Skip to comments.Astronomy Picture of the Day -- Saturn's Iapetus: Painted Moon
Posted on 01/13/2012 5:55:13 PM PST by SunkenCiv
Explanation: What has happened to Saturn's moon Iapetus? Vast sections of this strange world are dark as coal, while others are as bright as ice. The composition of the dark material is unknown, but infrared spectra indicate that it possibly contains some dark form of carbon. Iapetus also has an unusual equatorial ridge that makes it appear like a walnut. To help better understand this seemingly painted moon, NASA directed the robotic Cassini spacecraft orbiting Saturn to swoop within 2,000 kilometers in 2007. Pictured above, from about 75,000 kilometers out, Cassini's trajectory allowed unprecedented imaging of the hemisphere of Iapetus that is always trailing. A huge impact crater seen in the south spans a tremendous 450 kilometers and appears superposed on an older crater of similar size. The dark material is seen increasingly coating the easternmost part of Iapetus, darkening craters and highlands alike. Close inspection indicates that the dark coating typically faces the moon's equator and is less than a meter thick. A leading hypothesis is that the dark material is mostly dirt leftover when relatively warm but dirty ice sublimates. An initial coating of dark material may have been effectively painted on by the accretion of meteor-liberated debris from other moons. This and other images from Cassini's Iapetus flyby are being studied for even greater clues.
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Wow! That’s a rough looking place!
Looks like that thing has had the hell beaten out of it over time. Some massive craters(to put it mildly) there.
A really, really good block party.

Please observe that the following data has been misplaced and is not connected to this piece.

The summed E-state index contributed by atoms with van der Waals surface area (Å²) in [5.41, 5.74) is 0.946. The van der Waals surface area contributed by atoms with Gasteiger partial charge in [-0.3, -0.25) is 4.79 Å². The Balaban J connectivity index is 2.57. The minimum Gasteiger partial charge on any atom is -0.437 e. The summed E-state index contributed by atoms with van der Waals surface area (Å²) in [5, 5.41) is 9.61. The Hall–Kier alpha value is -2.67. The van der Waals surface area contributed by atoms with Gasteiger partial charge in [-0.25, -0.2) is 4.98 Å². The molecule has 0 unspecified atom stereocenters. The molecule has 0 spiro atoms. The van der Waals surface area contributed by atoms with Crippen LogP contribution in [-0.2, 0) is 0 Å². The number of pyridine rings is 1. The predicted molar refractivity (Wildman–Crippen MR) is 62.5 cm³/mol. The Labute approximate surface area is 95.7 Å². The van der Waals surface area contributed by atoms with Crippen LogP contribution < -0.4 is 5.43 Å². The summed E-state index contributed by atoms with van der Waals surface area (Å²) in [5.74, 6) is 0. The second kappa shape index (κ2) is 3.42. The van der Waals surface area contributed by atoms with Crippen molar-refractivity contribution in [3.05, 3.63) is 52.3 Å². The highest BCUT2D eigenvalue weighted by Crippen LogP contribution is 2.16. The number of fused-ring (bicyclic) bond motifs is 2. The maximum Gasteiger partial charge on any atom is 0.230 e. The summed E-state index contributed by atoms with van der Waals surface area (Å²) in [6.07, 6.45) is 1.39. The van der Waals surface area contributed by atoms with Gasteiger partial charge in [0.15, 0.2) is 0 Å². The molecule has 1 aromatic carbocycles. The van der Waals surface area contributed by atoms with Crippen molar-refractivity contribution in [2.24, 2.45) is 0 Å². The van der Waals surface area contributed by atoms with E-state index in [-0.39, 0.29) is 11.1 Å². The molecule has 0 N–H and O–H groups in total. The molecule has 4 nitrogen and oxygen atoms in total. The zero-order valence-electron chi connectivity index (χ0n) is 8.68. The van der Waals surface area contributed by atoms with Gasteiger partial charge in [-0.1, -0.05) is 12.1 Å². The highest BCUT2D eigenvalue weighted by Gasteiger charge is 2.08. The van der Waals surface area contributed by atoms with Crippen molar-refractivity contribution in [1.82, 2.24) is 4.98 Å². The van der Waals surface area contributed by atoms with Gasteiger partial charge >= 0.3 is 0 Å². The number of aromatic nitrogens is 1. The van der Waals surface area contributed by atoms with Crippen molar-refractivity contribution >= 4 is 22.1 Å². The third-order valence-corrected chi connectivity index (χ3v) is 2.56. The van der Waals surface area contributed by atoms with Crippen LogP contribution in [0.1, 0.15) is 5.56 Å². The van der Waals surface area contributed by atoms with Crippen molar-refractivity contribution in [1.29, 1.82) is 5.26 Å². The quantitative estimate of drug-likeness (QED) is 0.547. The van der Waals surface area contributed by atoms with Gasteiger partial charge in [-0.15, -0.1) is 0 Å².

Great pic, btw, thanks. ;)
Burned out Death Star.
The above pic is from 2007, and is also found here:
[snip] Iapetus has a diameter of 1,471 km (914 miles) and a density only 1.2 times that of liquid water. It has been suggested that Iapetus (like Rhea) is three quarters ice and one quarter rock. [/snip]
Voyager pics from 1981 show the icy surface as quite shiny, e.g.:
and an animation made from all eight 1981 V pics:
A huge impact crater seen in the south spans a tremendous 450 kilometers and appears superposed on an older crater of similar size.
This is going to sadden many of you, And I expect that.
Richard Hoagland has some good stuff on this moon. There are a LOT of mysterious, seemingly impossible features on this body. Check out http://www.enterprisemission.com/moon1.htm
I know, I know... Richard Hoagland. I happen to appreciate his style and his findings.
It looks like is was casted.
Hoaxland’s claims about Iapetus’ artificiality are themselves entirely imaginary, so it’s appropriate that he borrows so heavily from sci-fi writer Art Clarke.
Looks like it was attacked by the Death Star, and lived.... lol
:’) If only Voyager had arrived *before* Star Wars...
this too was drolly amusing:
Think Tank: The Economics of Death Star Planet Destruction
S##ew Hoaxland and what he claims ... There is still the Cassini photos showing the unusual shape and the equatoral ridge. Nothing natural we know of scienticifally about planet/moon formation explains those features.
Thanks for all the links, Civ.
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